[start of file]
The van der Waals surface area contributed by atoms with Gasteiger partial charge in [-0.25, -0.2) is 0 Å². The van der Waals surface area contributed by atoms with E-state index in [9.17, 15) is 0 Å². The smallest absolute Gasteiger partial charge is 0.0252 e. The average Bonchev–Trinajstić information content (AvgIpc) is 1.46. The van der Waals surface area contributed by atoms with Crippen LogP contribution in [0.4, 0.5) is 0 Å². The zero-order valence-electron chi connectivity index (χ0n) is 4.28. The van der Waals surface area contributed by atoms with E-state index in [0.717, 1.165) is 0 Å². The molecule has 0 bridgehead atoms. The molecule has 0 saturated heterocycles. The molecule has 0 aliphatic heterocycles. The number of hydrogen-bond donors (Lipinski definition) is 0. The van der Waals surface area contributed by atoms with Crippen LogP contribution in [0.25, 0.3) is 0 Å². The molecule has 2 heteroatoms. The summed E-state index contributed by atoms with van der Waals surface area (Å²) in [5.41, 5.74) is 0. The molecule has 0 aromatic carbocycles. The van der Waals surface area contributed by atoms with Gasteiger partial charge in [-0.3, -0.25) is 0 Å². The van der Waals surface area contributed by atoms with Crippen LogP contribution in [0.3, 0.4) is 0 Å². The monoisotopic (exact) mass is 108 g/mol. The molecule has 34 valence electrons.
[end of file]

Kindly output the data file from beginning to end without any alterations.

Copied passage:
The van der Waals surface area contributed by atoms with Gasteiger partial charge in [-0.25, -0.2) is 0 Å². The van der Waals surface area contributed by atoms with E-state index in [9.17, 15) is 0 Å². The smallest absolute Gasteiger partial charge is 0.0252 e. The average Bonchev–Trinajstić information content (AvgIpc) is 1.46. The van der Waals surface area contributed by atoms with Crippen LogP contribution in [0.4, 0.5) is 0 Å². The zero-order valence-electron chi connectivity index (χ0n) is 4.28. The van der Waals surface area contributed by atoms with E-state index in [0.717, 1.165) is 0 Å². The molecule has 0 bridgehead atoms. The molecule has 0 saturated heterocycles. The molecule has 0 aliphatic heterocycles. The number of hydrogen-bond donors (Lipinski definition) is 0. The van der Waals surface area contributed by atoms with Crippen LogP contribution in [0.25, 0.3) is 0 Å². The molecule has 2 heteroatoms. The summed E-state index contributed by atoms with van der Waals surface area (Å²) in [5.41, 5.74) is 0. The molecule has 0 aromatic carbocycles. The van der Waals surface area contributed by atoms with Gasteiger partial charge in [-0.3, -0.25) is 0 Å². The van der Waals surface area contributed by atoms with Crippen LogP contribution in [0.3, 0.4) is 0 Å². The monoisotopic (exact) mass is 108 g/mol. The molecule has 34 valence electrons.